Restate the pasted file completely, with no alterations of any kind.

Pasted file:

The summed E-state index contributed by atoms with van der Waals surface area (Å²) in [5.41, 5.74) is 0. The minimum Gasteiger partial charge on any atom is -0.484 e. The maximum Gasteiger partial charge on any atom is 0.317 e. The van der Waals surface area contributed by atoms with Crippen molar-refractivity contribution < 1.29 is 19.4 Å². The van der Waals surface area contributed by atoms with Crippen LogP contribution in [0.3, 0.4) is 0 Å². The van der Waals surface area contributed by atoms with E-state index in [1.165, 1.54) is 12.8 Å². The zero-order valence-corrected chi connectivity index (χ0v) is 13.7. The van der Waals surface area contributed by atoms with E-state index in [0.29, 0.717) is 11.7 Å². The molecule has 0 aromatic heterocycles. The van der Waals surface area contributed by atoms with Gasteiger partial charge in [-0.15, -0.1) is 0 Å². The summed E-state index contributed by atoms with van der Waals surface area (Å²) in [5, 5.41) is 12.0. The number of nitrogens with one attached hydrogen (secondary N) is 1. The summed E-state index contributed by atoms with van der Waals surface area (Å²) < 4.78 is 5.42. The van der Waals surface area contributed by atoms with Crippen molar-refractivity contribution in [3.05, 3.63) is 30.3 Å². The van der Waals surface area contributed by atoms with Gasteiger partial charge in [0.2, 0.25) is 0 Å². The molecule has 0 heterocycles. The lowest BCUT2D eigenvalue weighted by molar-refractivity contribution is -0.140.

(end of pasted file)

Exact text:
The summed E-state index contributed by atoms with van der Waals surface area (Å²) in [5.41, 5.74) is 0. The minimum Gasteiger partial charge on any atom is -0.484 e. The maximum Gasteiger partial charge on any atom is 0.317 e. The van der Waals surface area contributed by atoms with Crippen molar-refractivity contribution < 1.29 is 19.4 Å². The van der Waals surface area contributed by atoms with Crippen LogP contribution in [0.3, 0.4) is 0 Å². The van der Waals surface area contributed by atoms with E-state index in [1.165, 1.54) is 12.8 Å². The zero-order valence-corrected chi connectivity index (χ0v) is 13.7. The van der Waals surface area contributed by atoms with E-state index in [0.29, 0.717) is 11.7 Å². The molecule has 0 aromatic heterocycles. The van der Waals surface area contributed by atoms with Gasteiger partial charge in [-0.15, -0.1) is 0 Å². The summed E-state index contributed by atoms with van der Waals surface area (Å²) in [5, 5.41) is 12.0. The number of nitrogens with one attached hydrogen (secondary N) is 1. The summed E-state index contributed by atoms with van der Waals surface area (Å²) < 4.78 is 5.42. The van der Waals surface area contributed by atoms with Crippen molar-refractivity contribution in [3.05, 3.63) is 30.3 Å². The van der Waals surface area contributed by atoms with Gasteiger partial charge in [0.2, 0.25) is 0 Å². The molecule has 0 heterocycles. The lowest BCUT2D eigenvalue weighted by molar-refractivity contribution is -0.140.